My 10 Day Digital Detox was just the thing i needed
I read the book “Deep Work” by Cal Newport sometime back. It raises an interesting point about human attention. “To focus more, you don’t need to add more things to your routine, instead, it’s the distractions you need to cut.”
The word distraction reminds me of my mom’s advice on all my problems. “Switch off your damn phone and everything will be okay!!” (And I give her back the same advice when she spends hours on what “Miss happy said on her office group chat” :p )
But, she is right! (and so is Cal)
On phone, the majority of our time goes on social media. You might counter that it is impossible to completely quit it. ( 4.20 billion users is proof)
And I agree!
But what we can do is take breaks. “Digital detox” as you might call it (and that makes us addicts :P)
Digital detox is like your “me time” in a relationship. It’s not like you don’t like spending time with your partner but sometimes you need to be with yourself.
And it has its positive impacts. A 2018 University of Pennsylvania study found that the lesser time people spend on social media, the fewer symptoms of depression and loneliness they feel.
At a personal level, I was having trouble making a few decisions in my professional life. So to clear my head I decided to take a 10-day digital detox
Below are the 5 things that I experienced during this time, it might help you to see if this is something you want to try out too.
Initial Days won’t be easy (and that’s okay)
I had to go to Udaipur for 10 days (not like a trip, more like a yearly ritual to visit my dad’s place). But on my way, on the flight, I vowed that for the next 10 days it’s a “bye-bye” to Instagram, Facebook, Youtube even Tumblr.
On day 1, it was as if my hands were in autopilot mode. The moment I used to unlock my screen, by default I used to end up on my Instagram login page. (my mind — “Remember you are on a detox”)
Or sometimes I would stare at the login page, with a battle in my head to continue it or not.
I still had not decided to go off Whatsapp,( job things, you know) so Whatsapp stories were like my cheat meal.
But by day 3–4, the instinct to check my phone became calmer and that is when the change began to happen.
I was more in present (than stalking someone else’s life)
With no social media account active I did not have much to look on my phone. I naturally started paying more attention to people around me.
Small changes like paying more attention while listening, completing my office work faster. (also, chewing my food more :P)
I could also observe others glued to their screen.
We pick up our phone to reply to that one text but soon it’s like a chain that continues, without us even realizing it.
Studies have shown that looking at electronic screens suppresses the production of melatonin. A natural hormone released in the evening to help you feel tired and ready for sleep.
Usually, right before sleeping, I have had a habit of checking my phone. During the detox period, I kept my phone aside early. (at least 30 minutes before sleeping)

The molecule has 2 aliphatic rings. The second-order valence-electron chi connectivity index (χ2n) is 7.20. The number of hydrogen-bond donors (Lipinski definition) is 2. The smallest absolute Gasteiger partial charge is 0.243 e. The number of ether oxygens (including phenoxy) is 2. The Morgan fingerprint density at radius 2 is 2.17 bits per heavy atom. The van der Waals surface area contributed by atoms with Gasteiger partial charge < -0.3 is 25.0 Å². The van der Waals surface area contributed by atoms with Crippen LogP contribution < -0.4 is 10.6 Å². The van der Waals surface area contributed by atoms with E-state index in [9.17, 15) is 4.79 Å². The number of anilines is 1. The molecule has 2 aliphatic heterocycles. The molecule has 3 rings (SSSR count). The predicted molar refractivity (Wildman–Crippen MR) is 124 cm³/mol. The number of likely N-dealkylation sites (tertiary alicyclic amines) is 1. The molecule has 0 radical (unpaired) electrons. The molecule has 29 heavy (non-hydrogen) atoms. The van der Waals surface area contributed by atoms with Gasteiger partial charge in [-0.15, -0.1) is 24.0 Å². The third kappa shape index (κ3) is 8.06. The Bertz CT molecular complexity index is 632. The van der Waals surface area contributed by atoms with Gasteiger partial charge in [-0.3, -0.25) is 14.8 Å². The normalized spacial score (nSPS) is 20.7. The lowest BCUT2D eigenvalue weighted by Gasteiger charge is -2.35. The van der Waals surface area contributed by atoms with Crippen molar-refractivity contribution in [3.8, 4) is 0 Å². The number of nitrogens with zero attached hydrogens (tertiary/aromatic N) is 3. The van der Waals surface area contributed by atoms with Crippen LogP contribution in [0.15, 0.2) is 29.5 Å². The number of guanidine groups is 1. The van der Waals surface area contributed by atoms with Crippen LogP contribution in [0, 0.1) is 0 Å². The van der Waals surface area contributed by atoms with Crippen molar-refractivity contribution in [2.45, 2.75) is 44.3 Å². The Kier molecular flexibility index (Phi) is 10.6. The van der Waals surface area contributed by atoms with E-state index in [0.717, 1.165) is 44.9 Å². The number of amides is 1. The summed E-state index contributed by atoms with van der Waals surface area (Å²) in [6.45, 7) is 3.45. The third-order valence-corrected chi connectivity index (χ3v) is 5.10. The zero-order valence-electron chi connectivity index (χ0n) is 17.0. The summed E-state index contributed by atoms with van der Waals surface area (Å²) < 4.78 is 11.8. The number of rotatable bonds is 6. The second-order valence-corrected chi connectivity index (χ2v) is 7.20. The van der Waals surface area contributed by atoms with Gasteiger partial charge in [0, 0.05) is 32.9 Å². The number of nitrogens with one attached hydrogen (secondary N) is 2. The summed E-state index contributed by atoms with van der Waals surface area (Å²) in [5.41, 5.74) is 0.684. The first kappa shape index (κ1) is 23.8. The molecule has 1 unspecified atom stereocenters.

In the successive days, I could see that I fell asleep a lot more easily than usual.
Eventually, instead of checking my phone, I started reading a few pages every night before going to bed.
It also made me feel good about myself that I was devoting time to something that is a lot more productive.
I could find myself getting unstuck
How sometimes we enter a crowded train and it just feels that our personal space is evaded and we can’t breathe! The moment we step out of the train you finally feel free. Our mind needs that breathing space too.
I was serving my notice period and I was getting worked up thinking about what to do next. Looking at my phone only worsened the situation as it felt like everyone has their shit sorted. (except me)
With no more stalking happening, I could analyze my problems without the additional pressure of “who is doing what.”
It allowed me to think without stress and I could form a to-do plan for the set of actions I can take.
Writing this blog is one of those plans
Escaping the need to click zillion photos
Going to a new place and not caring about getting a perfect click is an underrated pleasure.
We do things to be able to post about them or
We want to post something and that’s why we do them
I hung around at some of the most beautiful lakes and I hardly clicked any photo. It felt better to just be in that moment.
Oftentimes, we also evaluate “how cool” is our experience from likes, shares, and comments we get.
But this just felt free. Just doing things without the purpose of recording them. :)
Social Media is a lot like driving a car, perks and risks run parallelly. While detox felt so calming, it just can't be long-term.
The only middle way out of this is to have a personal schedule of using it. Or maybe picking a day of your week where you completely shut yourself out of it.
You know, like stepping out of that crowded compartment of the train more often:) (or at least as and when you can)